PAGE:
Biblical Greek had five different words for love, each of which refers to something God created. For example, God wants us to have friends, and the Greek word for friendship is phileo. Peter’s exchange with Jesus in John 21:15-17 does not indicate that phileo was wrong, but Jesus was calling Peter to a different kind of love, agapao (unconditional love). Philadelphia (brotherly love) in Greek calls us to care about others as in Hebrews 13:1. The Greek word thelo (to want something physical) is not negative, but the condemnation in Mark 12:38 was about priorities. Finally, Eros (sexual love) is not used in the New Testament but refers to a beautiful creation of God, used to cement marriage.
What Jesus wants from Peter and us in John 21 and throughout the New Testament is agapao. The Greek dictionary defines it as “seeing something infinitely precious in its object.” People quote John 3:16 carelessly without understanding the depth of the kind of love that God has for us. Read 1 John 2 – 4, especially chapter 4:7-11. The word used throughout 1 John is agapao.
We need to be reminded that God doesn’t create any junk. Every human has a spiritual makeup that makes them “infinitely precious.” When you reject that concept, human life becomes cheap–worth no more than a cockroach.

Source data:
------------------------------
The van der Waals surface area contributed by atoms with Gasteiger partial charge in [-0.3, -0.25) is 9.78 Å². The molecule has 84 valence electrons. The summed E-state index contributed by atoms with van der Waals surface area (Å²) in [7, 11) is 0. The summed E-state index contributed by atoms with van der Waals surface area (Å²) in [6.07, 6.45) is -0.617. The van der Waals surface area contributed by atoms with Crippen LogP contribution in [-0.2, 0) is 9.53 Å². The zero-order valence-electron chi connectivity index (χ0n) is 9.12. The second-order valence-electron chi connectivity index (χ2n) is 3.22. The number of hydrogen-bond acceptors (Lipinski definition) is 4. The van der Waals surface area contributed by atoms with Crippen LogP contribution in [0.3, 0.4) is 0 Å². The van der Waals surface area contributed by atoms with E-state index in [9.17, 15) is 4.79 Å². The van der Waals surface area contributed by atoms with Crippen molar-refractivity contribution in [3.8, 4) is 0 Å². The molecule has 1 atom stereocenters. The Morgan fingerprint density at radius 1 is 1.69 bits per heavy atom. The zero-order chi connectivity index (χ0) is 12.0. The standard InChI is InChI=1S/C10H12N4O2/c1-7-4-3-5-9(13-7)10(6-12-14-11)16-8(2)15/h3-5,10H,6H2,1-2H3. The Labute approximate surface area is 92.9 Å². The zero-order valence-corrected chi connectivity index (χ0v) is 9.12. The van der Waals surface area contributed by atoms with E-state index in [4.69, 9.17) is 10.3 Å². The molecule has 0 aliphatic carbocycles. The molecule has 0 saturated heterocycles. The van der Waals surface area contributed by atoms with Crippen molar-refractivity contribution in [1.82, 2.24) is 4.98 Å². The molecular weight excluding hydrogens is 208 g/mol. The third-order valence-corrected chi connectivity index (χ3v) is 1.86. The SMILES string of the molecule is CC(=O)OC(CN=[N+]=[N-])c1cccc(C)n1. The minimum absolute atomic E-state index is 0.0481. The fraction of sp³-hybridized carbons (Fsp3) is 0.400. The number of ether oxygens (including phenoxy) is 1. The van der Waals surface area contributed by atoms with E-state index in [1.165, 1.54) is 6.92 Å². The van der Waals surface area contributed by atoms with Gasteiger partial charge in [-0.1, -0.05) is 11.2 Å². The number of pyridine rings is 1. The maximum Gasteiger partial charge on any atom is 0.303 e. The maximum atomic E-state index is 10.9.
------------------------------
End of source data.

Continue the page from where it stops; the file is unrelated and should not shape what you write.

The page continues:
Where would we be today if all world leaders saw human life as “infinitely precious?” Without that concept, you can’t make sense of the Sermon on The Mount and the admonitions of Jesus to love your enemy and do good even to those who abuse you. Racism and sexism exist because we refuse to have unconditional love for those who are different from us.
Peter learned to have agapao. It was a rough journey for Peter, and it isn’t always easy for us, but we need to preach it and do our best to live it. We can grow in unconditional love (agapao) with the help of God’s Spirit.
Would you like to see a material that is stronger than steel and can stretch ten times more than Kevlar? If so, look at a spider web and marvel at the design of the microscopic nanofibrils of spider silk.
Researchers at William and Mary University, funded by the National Science Foundation, used atomic force microscopy and nuclear magnetic resonance to examine the molecular structure of spider silk as never before. The nanofibrils of spider silk are fibers with diameters in the nanometer range, 10,000 times smaller than a human hair. Spiders generate them using proteins.